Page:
On lyme neuroborreliosis
Lyme borreliosis is a tick-transmitted multisystem infection caused by Borrelia burgdorferi sensu lato. The spiro-chetes migrate early after the skin inoculation to various organ systems. The central and peripheral nervous sys-tem is frequently affected, and 10-20% of untreated cases develop neurological symptoms (neuroborreliosis), often with radiculoneuropathy, lymphocytic meningitis, and cranial neuritis, particularly facial nerve palsy. Another less common clinical pattern is focal or disseminated encephalomyelitis. Postinfectious sequelae are reported to occur in about 25% of the patients.To characterise the pattern of damage, biochemical markers in the cerebrospinal fluid (CSF) of patients with Lyme neuroborreliosis (LNB) were analysed before and after treatment. The astroglial protein markers glia fibrillary acidic protein (GFAp) and S-100 protein, and the neuronal markers neurofilament protein (light subunit) (NFL) and neuron-specific enolase (NSE), were quantified. The results indicate an astroglial reaction in early and late stages of LNB but no signs of glial tissue destruction. Both NFL and NSE levels were increased in CSF before treatment, reflecting axonal damage and neuronal tissue involvement. Increased pretreatment concentrations of CSF-GFAp and CSF-NFL were correlated to an unfavourable clinical outcome, and CSF-NFL was increased in patients with longer duration of neurological symptoms before treatment, reflecting progressive tissue injury.The myelin-associated glycolipid sulphatide was found to be increased in CSF of 90% of patients with LNB before compared with after treatment, but the levels were not correlated to clinical patterns or outcome. Antig-lycolipid antibodies have earlier been associated with the pathogenesis of various autoimmune processes with neuropathy, and the serum antisulphatide reaction was therefore analysed in patients with LNB. Serum IgG anti-sulphatide antibodies were found in 65% of the LNB patients, indicating infection-triggered autoimmune reac-tions in LNB.Antibiotic treatment of LNB is efficient, but current treatment regimens often recommend intravenous administration. To evaluate doxycycline therapy by the oral route, we studied 29 patients with LNB-associated facial palsy and meningitis in a prospective non-randomised treatment study. Oral doxycycline was given for a mean of 10.8 days. Twenty-six patients (90%) recovered without sequelae within six months. CSF showed a marked decrease of inflammatory cells and protein levels post-treatment in all patients. The favourable outcome agrees with fin-dings of reports on intravenous antibiotic treatment for LNB. In a pharmacokinetic study of doxycycline in pati-ents with suspected LNB, the CSF concentrations of doxycycline were found to exceed 0.6 mg/L (estimated mean of MIC for B. burgdorferi) in 3 out of 12 patients treated with 200 mg daily and in 9 out of 10 patients given 400 mg daily.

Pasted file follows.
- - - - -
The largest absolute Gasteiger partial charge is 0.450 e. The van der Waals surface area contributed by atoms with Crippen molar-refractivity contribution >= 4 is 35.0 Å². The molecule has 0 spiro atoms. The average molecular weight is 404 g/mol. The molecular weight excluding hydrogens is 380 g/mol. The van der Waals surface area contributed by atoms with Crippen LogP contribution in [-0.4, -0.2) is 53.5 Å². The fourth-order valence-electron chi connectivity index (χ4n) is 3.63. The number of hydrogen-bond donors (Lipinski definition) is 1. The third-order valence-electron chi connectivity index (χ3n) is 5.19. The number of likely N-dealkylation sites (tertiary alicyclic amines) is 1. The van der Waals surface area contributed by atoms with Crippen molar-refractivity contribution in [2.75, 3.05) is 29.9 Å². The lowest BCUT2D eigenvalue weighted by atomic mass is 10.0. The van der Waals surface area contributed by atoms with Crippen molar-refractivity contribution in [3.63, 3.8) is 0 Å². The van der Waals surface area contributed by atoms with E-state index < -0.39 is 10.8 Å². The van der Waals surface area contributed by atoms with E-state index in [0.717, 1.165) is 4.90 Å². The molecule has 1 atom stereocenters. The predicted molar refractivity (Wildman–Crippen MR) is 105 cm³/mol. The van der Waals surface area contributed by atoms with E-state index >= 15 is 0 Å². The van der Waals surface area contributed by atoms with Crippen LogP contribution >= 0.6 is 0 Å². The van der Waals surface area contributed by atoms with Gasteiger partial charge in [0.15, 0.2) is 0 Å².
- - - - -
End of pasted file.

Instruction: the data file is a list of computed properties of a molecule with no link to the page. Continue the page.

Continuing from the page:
Göteborgs universitet/University of Gothenburg
Department of Infectious Diseases
Avdelningen för infektionssjukdomar
Date of defence
Dotevall, Leif 1956-
glia fibrillary acidic protein